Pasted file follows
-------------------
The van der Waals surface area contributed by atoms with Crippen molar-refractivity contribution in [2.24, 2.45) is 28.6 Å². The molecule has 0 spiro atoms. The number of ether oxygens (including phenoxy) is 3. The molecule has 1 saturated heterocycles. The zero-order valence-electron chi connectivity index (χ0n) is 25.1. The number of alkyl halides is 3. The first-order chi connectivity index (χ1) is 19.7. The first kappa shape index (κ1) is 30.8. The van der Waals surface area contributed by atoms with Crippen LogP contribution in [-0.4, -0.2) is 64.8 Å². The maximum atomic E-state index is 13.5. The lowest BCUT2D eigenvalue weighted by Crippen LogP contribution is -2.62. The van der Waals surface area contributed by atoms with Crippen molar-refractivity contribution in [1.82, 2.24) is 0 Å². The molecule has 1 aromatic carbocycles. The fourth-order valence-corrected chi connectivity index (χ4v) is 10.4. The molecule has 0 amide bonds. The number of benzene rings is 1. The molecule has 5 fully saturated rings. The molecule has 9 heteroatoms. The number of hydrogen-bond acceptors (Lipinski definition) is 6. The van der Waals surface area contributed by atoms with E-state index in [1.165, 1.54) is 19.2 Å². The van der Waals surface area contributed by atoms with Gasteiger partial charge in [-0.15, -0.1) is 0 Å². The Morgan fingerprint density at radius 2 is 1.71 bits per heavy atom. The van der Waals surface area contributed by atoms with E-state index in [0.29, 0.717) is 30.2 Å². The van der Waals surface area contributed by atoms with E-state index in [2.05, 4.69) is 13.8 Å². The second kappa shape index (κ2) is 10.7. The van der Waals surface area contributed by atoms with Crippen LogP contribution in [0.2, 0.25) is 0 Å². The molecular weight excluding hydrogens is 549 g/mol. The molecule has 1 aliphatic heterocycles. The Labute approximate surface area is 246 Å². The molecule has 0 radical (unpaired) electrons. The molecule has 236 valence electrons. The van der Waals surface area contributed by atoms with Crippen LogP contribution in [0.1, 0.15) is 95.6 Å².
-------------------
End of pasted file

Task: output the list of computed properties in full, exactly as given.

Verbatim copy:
The van der Waals surface area contributed by atoms with Crippen molar-refractivity contribution in [2.24, 2.45) is 28.6 Å². The molecule has 0 spiro atoms. The number of ether oxygens (including phenoxy) is 3. The molecule has 1 saturated heterocycles. The zero-order valence-electron chi connectivity index (χ0n) is 25.1. The number of alkyl halides is 3. The first-order chi connectivity index (χ1) is 19.7. The first kappa shape index (κ1) is 30.8. The van der Waals surface area contributed by atoms with Crippen LogP contribution in [-0.4, -0.2) is 64.8 Å². The maximum atomic E-state index is 13.5. The lowest BCUT2D eigenvalue weighted by Crippen LogP contribution is -2.62. The van der Waals surface area contributed by atoms with Crippen molar-refractivity contribution in [1.82, 2.24) is 0 Å². The molecule has 1 aromatic carbocycles. The fourth-order valence-corrected chi connectivity index (χ4v) is 10.4. The molecule has 0 amide bonds. The number of benzene rings is 1. The molecule has 5 fully saturated rings. The molecule has 9 heteroatoms. The number of hydrogen-bond acceptors (Lipinski definition) is 6. The van der Waals surface area contributed by atoms with E-state index in [1.165, 1.54) is 19.2 Å². The van der Waals surface area contributed by atoms with Gasteiger partial charge in [-0.15, -0.1) is 0 Å². The Morgan fingerprint density at radius 2 is 1.71 bits per heavy atom. The van der Waals surface area contributed by atoms with E-state index in [0.29, 0.717) is 30.2 Å². The van der Waals surface area contributed by atoms with E-state index in [2.05, 4.69) is 13.8 Å². The second kappa shape index (κ2) is 10.7. The van der Waals surface area contributed by atoms with Crippen LogP contribution in [0.2, 0.25) is 0 Å². The molecular weight excluding hydrogens is 549 g/mol. The molecule has 1 aliphatic heterocycles. The Labute approximate surface area is 246 Å². The molecule has 0 radical (unpaired) electrons. The molecule has 236 valence electrons. The van der Waals surface area contributed by atoms with Crippen LogP contribution in [0.1, 0.15) is 95.6 Å².